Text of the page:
The people of Burma/Myanmar especially ethnic populace remain unconvinced of political change under the existing President U Thein Sein administration that claims to be a reformist establishment. The reason is that the regime just changes its clothes rather than its totalitarian traditions. It has revealed its true character by using force on recent peaceful protests of civilians including anti-copper mine protests that occurred in November last year.
On November 29, 2012, in Monywa, Sagaing Division, riot police brutally ran over six protest camps at the Letpadaung copper mine, arrested an indefinite number of protesters, and injured at least 100, including many with severe burns. During the crackdown, the riot police had used inflammable bombs while they raided the camps where monks slept peacefully in the early hours of a full-moon day. The regime used riot police equipped with harmful weapons, although there was no situation of riot or disorder.
A similar case occurred on 25 April, 2013, during a police attack on local villagers who have been ploughing in their disputed farmland as a sign of protest in the environs of the controversial Latpadaung copper-mine project. At least one person was shot and five individuals arrested, according to media news. Actually, the anti-copper mine protesters were just espousing their citizens' rights saying the mine had severely damaged their livelihood, environment and cultural heritage.
According to the Democratic Voice of Burma, local villagers and activists have been calling for the shutting down of the Latpadaung Copper Mine, a joint-venture between the military-owned Union of Myanmar Economic Holdings and Wanbao, a subsidiary to a Chinese arms manufacturer, which they claim is responsible for the confiscation of about 7,800 acres of farmland in total and has displaced farmers from 66 villages.
People see this police crackdown on villagers as an unchanged dictatorial practice by the so-called civilian government led by President U Thein Sein who declares himself a reformist and guardian of farmers.
The most questionable topic of the political reform is also embedded in the gravity of the country's military elite, since they make the most of the country's natural resources through the Union of Myanmar Economic Holdings Limited (UMEHL) and the Myanmar Economic Corporation (MEC).
The country has also been criticized over its ineffectual measures for change. Although poverty alleviation is one item on the reform agenda, farmers and workers are distressed that their land and property has been unlawfully confiscated by the military, local authorities and their cronies. The country's latest founded Union Parliament as well as Supreme Court cannot afford to protect the rights of the countryside farmers and deprived ethnic populace.
Moreover, the ethnic armed-struggles over political and economic rights are also closely tied up with the socioeconomic inequality in the country's ethnic populated regions. Although ceasefires and peace talks have taken place, there are fresh offensives in Kachin and Shan States in recent times. The military commanders who ruled the country over five decades monopolize much of the nation's natural properties, and have sold some of this to China at low-prices that caused citizens to accuse China of expansionism under a disguise of friendship.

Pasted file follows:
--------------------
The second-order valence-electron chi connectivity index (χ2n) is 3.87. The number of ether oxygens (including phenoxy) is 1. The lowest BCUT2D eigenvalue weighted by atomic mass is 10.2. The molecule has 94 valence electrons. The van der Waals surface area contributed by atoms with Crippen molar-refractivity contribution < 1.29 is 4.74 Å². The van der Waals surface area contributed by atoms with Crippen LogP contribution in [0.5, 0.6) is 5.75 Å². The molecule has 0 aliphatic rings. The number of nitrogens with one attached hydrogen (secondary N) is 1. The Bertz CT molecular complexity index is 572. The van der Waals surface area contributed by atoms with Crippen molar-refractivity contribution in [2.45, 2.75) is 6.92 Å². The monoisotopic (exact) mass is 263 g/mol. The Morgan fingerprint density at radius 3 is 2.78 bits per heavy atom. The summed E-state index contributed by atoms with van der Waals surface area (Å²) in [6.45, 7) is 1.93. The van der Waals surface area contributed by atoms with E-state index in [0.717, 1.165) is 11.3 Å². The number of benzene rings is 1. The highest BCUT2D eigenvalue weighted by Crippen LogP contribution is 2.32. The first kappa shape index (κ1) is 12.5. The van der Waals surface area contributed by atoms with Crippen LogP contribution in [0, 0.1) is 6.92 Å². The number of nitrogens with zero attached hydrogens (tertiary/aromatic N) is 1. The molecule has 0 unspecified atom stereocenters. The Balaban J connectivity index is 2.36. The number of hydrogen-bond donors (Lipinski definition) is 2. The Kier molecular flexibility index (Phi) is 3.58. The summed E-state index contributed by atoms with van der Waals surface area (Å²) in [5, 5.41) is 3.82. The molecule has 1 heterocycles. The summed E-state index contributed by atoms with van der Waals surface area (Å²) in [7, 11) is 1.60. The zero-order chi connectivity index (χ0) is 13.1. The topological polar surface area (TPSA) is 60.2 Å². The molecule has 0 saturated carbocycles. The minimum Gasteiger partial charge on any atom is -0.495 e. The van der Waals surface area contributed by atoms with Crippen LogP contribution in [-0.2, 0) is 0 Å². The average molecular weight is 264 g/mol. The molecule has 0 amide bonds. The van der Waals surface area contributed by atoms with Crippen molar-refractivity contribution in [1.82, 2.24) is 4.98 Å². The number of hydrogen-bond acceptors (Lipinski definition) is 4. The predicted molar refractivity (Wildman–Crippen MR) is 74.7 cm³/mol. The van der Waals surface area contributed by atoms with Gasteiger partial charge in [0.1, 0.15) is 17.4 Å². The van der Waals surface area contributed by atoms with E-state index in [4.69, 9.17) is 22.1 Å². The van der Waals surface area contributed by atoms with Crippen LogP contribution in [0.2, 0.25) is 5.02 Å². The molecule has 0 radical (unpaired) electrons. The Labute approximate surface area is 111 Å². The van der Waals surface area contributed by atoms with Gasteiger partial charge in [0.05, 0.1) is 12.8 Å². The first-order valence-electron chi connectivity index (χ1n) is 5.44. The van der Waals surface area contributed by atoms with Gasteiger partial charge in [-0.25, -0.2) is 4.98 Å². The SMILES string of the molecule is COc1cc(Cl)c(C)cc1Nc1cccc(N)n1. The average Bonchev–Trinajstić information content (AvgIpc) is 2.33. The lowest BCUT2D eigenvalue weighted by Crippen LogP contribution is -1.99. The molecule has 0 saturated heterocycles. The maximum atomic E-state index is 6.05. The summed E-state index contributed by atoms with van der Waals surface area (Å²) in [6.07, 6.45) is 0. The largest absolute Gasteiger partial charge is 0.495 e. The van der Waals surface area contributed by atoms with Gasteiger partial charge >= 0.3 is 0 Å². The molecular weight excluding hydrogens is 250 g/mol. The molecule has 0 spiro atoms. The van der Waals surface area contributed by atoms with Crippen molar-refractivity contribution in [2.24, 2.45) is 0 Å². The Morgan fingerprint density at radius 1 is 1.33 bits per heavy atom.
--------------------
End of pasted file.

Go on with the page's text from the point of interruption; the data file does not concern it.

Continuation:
The recent anti-Muslim violence is a gambit that actually changes the focus of people's grievances from the anti-China perspective. It's a risky game by the Government to safeguard Chinese projects including Myitsone dam projects, Letpadaung copper-mine venture and a twin oil and gas pipeline from Kyaukpru in the southeastern Arakan State of Burma, across Kachin State, to China's Yunnan province.
It is easier said than done to create a successful political change in this country unless the government can achieve societal sufficiency and constant progress in the daily lives of common people. In turn, it is difficult to see successful economic transformation without political reliability that guarantees a departure from the dictatorial past.
It is also essential to adjust the economic inequalities caused by the military cartels and their cronies in the lead up to the general elections in 2015. To seize on the potential benefits during its transformation period, the quasi-civilian government needs to make up its mind about how to amend the controversial constitution.
Even though it uses the slogan "Change', the government was formed with former military generals, who themselves wrote the 2008 Constitution. The biggest flaw in the constitution is the privileged 25 percent of seats in parliament that are reserved for soldiers who are basically appointed to the legislative body by the commander-in-chief of the armed forces.
So far, following five decades of military rule, some of the hardest political stumbling blocks remain, as well as the military elite that still hold decisive power. For instance, the eleven-member National Defense and Security Council, along with the President, have the constitutional right to declare an emergency at any time.
Most importantly, even though the government has repeatedly said it will restore the rule of law, its respective authorities, including the local administrators, judges and police, still abuse their power without restraint. The military and its cronies are still above the law and as a result, corruption and abuse of power is ubiquitous.Unless there is genuine measures toward political change initiated by the government, such as releasing the remaining political prisoners including human rights defenders, returning the confiscated farmlands to the poor farmers and genuine talks with all political stakeholders, Burma's long-drawn-out political stalemate will not be addressed easily.